Deep Time experiment Came To An End:
A group of French volunteers has emerged from a cave after a 40-day study exploring the limits of human adaptability to isolation. The so-called Deep Time experiment came to an end, allowing the eight men and seven women, aged 27 to 50, who took part to leave the cave.
- The 15 participants lived in the Lombrives cave in southwest France with no phones, clocks, or sunlight.
- They slept in tents, made their own electricity, and had no contact with the outside world.
- The project aimed to test how people respond to losing their sense of time and space.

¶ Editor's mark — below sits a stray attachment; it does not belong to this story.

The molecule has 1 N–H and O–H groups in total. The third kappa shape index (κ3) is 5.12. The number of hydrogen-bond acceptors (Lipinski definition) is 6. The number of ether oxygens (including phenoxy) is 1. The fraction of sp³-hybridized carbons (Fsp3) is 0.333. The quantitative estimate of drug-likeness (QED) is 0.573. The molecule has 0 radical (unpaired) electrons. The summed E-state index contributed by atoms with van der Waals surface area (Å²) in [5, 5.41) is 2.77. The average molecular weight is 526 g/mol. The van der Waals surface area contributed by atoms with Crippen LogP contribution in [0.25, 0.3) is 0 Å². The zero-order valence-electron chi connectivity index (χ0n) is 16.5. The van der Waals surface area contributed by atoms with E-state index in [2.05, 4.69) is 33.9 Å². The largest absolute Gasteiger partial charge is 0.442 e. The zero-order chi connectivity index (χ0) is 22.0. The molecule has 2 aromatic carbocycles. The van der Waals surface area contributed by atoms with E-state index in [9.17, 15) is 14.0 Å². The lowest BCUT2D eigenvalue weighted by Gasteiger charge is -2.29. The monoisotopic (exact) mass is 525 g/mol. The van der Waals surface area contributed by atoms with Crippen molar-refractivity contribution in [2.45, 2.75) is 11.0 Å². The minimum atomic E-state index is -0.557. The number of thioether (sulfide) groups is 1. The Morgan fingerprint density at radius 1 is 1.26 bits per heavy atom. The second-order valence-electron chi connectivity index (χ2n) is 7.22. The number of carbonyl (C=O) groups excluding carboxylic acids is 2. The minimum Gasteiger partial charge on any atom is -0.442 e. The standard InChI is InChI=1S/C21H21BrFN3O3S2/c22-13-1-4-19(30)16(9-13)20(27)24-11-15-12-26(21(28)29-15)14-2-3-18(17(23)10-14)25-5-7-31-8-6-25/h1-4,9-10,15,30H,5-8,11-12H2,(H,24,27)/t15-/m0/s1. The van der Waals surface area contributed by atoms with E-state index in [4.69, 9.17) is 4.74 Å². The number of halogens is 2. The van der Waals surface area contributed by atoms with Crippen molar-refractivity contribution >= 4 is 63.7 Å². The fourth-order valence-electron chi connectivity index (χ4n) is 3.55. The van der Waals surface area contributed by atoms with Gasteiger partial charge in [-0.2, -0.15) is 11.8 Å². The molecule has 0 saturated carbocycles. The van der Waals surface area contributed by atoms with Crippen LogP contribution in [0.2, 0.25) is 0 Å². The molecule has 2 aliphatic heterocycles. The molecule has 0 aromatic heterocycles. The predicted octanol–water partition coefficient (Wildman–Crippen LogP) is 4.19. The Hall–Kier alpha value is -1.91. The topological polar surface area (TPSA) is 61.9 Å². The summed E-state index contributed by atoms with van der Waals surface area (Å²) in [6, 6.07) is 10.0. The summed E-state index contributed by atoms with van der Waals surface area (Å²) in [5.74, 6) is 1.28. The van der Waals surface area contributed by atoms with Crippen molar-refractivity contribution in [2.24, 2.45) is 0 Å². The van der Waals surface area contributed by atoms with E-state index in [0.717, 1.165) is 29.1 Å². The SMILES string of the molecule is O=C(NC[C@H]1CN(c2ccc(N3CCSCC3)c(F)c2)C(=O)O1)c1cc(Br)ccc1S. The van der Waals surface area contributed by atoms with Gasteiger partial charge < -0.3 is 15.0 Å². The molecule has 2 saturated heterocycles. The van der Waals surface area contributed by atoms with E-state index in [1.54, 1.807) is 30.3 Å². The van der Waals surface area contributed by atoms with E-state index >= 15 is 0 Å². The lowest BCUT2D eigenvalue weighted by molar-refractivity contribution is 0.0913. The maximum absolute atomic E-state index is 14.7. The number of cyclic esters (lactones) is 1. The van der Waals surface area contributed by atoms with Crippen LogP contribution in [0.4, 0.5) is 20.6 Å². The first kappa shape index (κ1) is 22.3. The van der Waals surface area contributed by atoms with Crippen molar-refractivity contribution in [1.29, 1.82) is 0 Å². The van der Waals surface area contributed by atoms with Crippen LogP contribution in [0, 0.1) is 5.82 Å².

- During their isolation, the group had to organize tasks without being able to use a measure of time to create deadlines.
- Instead, they had to rely on their body clocks and sleep cycles to structure their days.
- In the cave, they had few modern comforts at their disposal. For example, volunteers had to generate their own electricity with a pedal bike and draw water from a well 45 m (146 ft) below the earth.
- The scientists behind the project say it will help them understand how people can adapt to extreme living conditions.
- The brain activity and cognitive function of volunteers were analyzed before they entered the cave, to gather data for comparative studies after they left.
- The purpose of the study has particular relevance during the coronavirus pandemic, a time when lockdown measures have confined millions of people to isolation.